Acclaimed author of seven books Dagoberto Gilb has joined the faculty of the University of Houston-Victoria as a writer-in-residence and professor of Latino studies.
Gilb also will work on university initiatives aimed to promote and engage the Mexican-American community.
“I feel like the world is opening up to Mexican Americans, and I’m excited it’s beginning here in Victoria, long known as a cultural crossroads,” Gilb said.
Gilb, whose work has appeared in national magazines such as The New Yorker and Harper’s, has been widely anthologized in college textbooks. He is considered a premier American writer whose work explores the lives of Mexican-American people.
“I am honored to have an author as esteemed as Dagoberto Gilb join the faculty,” UHV President Tim Hudson said. “He’s a terrific writer and one of the most engaging and interesting people you’ll ever meet. I know our students and community members will learn so much from him.”
Gilb has been honored with many state and national prizes, including the James D. Phelan Award (1984), Dobie-Paisano Fellowship (1987), National Endowment for the Arts Fellowship (1992), Whiting Writer’s Award (1993), El Paso Writers’ Hall of Fame (1995), Guggenheim Foundation Fellowship (1995) and Bookend Award from the Texas Book Festival (2007).
His first full book of stories, “The Magic of Blood,” which was published by the University of New Mexico Press, won numerous awards, including the prestigious 1994 PEN/Hemingway Foundation Award, a national prize given to an author who has not previously published a book of fiction, and the Jesse Jones Texas Institute of Letters Award. The book also was a PEN Faulkner finalist.
Gilb was in Victoria in September of 2007 as part of the UHV/American Book Review Reading Series, which features authors who come to the university and attend roundtable discussions, make classroom visits to area schools and give community lectures.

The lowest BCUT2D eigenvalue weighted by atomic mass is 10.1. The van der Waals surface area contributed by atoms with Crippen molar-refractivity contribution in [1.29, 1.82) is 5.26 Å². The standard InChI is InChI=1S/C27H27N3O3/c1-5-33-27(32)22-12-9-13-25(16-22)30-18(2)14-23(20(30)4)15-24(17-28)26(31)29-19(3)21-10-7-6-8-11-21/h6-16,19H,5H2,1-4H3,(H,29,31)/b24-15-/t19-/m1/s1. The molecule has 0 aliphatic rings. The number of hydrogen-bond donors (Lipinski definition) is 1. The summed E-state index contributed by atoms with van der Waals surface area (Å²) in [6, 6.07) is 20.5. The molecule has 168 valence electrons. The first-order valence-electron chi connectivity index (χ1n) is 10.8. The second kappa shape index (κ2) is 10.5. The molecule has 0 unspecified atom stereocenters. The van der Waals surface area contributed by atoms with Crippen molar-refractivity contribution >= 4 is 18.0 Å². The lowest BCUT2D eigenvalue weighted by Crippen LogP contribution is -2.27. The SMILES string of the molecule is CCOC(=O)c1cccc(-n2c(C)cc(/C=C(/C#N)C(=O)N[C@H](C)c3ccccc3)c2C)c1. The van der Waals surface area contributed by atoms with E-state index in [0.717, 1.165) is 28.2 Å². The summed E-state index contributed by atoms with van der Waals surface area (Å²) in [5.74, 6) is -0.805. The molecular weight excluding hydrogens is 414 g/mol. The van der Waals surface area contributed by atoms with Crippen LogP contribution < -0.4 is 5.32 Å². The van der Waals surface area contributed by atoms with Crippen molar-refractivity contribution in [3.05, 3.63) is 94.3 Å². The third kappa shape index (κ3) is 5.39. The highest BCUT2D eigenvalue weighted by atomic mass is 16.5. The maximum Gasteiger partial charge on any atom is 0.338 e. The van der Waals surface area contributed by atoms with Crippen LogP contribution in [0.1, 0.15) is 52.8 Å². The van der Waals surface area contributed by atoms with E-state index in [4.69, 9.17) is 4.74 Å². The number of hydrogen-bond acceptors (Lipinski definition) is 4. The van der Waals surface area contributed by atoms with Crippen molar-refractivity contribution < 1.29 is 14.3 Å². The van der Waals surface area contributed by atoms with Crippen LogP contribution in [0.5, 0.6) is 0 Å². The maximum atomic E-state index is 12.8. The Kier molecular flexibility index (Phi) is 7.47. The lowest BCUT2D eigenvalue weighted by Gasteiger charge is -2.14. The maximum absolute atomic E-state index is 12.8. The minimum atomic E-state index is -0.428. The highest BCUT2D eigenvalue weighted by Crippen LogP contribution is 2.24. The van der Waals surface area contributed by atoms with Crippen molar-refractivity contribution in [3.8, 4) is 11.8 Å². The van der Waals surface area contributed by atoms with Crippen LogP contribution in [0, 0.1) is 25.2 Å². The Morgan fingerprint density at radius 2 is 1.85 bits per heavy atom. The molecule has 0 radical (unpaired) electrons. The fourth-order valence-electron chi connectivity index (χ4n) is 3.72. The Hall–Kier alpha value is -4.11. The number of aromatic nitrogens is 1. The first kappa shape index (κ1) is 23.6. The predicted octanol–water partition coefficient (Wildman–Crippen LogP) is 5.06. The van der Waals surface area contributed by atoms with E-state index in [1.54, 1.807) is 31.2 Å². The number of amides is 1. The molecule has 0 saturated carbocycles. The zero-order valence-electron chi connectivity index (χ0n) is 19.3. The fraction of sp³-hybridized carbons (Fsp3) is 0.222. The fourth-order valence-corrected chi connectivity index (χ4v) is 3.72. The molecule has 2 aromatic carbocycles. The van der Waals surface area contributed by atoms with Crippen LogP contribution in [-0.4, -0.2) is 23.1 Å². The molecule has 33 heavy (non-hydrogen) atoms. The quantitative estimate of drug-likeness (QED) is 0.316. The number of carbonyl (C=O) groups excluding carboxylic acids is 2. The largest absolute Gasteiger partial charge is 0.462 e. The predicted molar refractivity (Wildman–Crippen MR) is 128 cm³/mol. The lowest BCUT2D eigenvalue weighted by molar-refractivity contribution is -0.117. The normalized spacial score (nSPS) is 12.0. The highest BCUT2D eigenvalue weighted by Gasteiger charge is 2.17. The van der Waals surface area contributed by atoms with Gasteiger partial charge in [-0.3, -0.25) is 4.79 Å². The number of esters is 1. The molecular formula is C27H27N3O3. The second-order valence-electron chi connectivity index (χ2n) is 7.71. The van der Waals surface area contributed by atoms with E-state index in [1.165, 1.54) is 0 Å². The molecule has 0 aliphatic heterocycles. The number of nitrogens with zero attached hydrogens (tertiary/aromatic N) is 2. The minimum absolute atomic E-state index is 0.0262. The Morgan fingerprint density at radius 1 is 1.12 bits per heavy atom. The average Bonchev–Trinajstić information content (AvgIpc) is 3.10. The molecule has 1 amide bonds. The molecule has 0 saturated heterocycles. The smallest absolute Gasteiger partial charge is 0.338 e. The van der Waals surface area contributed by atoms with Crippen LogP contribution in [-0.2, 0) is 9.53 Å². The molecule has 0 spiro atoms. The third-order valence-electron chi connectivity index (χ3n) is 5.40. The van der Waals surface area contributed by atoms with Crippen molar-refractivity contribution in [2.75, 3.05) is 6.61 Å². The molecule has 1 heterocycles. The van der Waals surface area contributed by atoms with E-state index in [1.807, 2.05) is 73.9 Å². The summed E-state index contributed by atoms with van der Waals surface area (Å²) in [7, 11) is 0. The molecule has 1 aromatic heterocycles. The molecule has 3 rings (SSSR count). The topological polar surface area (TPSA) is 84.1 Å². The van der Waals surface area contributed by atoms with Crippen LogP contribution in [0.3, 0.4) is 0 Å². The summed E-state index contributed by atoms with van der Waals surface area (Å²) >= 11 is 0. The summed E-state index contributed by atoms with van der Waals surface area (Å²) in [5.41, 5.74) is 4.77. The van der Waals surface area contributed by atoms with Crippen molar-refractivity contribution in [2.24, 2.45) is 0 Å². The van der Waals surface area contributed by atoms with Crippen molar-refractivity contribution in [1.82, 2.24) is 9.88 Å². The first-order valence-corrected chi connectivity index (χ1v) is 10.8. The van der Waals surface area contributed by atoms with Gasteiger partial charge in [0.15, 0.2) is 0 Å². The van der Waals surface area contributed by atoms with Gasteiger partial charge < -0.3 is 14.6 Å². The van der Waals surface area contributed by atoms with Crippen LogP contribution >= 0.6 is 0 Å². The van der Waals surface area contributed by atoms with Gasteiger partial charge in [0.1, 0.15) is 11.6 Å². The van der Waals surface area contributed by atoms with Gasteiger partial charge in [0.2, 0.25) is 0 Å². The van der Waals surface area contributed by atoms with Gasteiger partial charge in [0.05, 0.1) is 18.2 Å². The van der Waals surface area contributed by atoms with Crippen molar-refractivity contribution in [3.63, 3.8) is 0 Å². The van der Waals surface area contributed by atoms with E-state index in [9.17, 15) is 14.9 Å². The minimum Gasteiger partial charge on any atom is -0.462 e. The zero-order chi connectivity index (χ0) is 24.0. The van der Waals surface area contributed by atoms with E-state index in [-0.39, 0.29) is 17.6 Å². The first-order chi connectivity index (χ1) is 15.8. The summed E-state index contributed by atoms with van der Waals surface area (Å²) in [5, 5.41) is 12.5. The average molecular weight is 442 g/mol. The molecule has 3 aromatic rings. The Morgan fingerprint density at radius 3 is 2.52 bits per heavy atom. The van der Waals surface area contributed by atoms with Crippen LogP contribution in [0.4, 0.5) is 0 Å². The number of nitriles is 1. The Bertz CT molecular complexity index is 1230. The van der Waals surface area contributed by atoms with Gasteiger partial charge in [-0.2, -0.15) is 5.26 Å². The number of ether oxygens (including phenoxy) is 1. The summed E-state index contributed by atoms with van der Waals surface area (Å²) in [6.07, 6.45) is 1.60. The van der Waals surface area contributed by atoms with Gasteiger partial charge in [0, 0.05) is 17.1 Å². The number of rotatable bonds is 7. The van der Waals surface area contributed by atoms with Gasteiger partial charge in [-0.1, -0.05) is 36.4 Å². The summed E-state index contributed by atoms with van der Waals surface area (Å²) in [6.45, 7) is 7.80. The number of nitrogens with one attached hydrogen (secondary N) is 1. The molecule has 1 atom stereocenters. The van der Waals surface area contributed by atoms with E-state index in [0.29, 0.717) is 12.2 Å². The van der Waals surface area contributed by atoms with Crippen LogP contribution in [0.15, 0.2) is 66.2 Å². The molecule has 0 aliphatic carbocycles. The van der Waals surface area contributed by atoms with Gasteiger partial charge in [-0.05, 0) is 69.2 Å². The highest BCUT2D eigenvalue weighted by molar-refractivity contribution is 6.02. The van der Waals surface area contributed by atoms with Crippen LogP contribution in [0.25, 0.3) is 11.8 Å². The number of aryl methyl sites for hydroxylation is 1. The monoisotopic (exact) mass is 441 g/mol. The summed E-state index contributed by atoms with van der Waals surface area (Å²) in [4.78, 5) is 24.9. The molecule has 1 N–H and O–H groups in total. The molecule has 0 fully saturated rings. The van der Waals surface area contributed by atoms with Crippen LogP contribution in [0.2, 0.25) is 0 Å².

“Professor Gilb is one of a handful of writers in America who have changed the way we view Mexican-American writing,” said Jeffrey Di Leo, editor and publisher of the American Book Review and dean of the UHV School of Arts & Sciences. “I’m looking forward to him leading our efforts to promote Mexican-American literature and culture.”
Gilb’s others books, all published in New York by Grove Press, include “The Last Known Residence of Mickey Acuña,” a New York Times Notable Book of the Year, and “Woodcuts of Women,” perhaps his most popular book. His 2003 collection of nonfiction essays, “Gritos,” was a finalist for the National Book Critics’ Circle Award. In 2006, the University of New Mexico Press published “Hecho En Tejas,” which won the PEN Southwest Book Award and is now considered the canonical work of record for Mexican-American literature in Texas.
Reviews in the New York Times, Washington Post, Los Angeles Times and numerous others praised his most recent novel, “The Flowers.” The San Francisco Chronicle named it one of the best books of 2008.
“I’m proud to be part of a university that is ahead of the curve,” Gilb said. “UHV sees the past and wants to help shape the future.”
Gilb also has worked on movies and documentaries, and spent several years writing commentaries that aired on the National Public Radio show “Fresh Air.” In 1997, he accepted a job teaching in the prestigious Master of Fine Arts program at Southwest Texas State University, now Texas State University.
Gilb was born in Los Angeles. He attended the University of California, Santa Barbara, where he earned both bachelor’s and master’s degrees. Before his emergence as a writer, Gilb worked in high-rise construction and became a journeyman carpenter in the United Brotherhood of Carpenters and Joiners in Los Angeles.